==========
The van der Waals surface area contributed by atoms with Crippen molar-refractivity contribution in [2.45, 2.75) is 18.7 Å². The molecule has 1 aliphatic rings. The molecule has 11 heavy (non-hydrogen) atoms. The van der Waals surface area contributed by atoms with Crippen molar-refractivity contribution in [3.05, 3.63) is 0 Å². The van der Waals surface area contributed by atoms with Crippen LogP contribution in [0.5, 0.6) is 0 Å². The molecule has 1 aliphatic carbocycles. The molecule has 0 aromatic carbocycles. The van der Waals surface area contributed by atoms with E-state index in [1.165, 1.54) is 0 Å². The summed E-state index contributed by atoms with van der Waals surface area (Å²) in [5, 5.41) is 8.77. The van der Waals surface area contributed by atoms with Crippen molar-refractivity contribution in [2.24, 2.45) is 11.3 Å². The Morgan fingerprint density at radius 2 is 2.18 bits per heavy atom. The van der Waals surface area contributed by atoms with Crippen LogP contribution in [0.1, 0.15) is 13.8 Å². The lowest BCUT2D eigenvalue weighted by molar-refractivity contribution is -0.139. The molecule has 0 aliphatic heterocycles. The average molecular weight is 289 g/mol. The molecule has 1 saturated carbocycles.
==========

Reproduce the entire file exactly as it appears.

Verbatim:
The van der Waals surface area contributed by atoms with Crippen molar-refractivity contribution in [2.45, 2.75) is 18.7 Å². The molecule has 1 aliphatic rings. The molecule has 11 heavy (non-hydrogen) atoms. The van der Waals surface area contributed by atoms with Crippen molar-refractivity contribution in [3.05, 3.63) is 0 Å². The van der Waals surface area contributed by atoms with Crippen LogP contribution in [0.5, 0.6) is 0 Å². The molecule has 1 aliphatic carbocycles. The molecule has 0 aromatic carbocycles. The van der Waals surface area contributed by atoms with E-state index in [1.165, 1.54) is 0 Å². The summed E-state index contributed by atoms with van der Waals surface area (Å²) in [5, 5.41) is 8.77. The van der Waals surface area contributed by atoms with Crippen molar-refractivity contribution in [2.24, 2.45) is 11.3 Å². The Morgan fingerprint density at radius 2 is 2.18 bits per heavy atom. The van der Waals surface area contributed by atoms with Crippen LogP contribution in [0.1, 0.15) is 13.8 Å². The lowest BCUT2D eigenvalue weighted by molar-refractivity contribution is -0.139. The molecule has 0 aliphatic heterocycles. The average molecular weight is 289 g/mol. The molecule has 1 saturated carbocycles.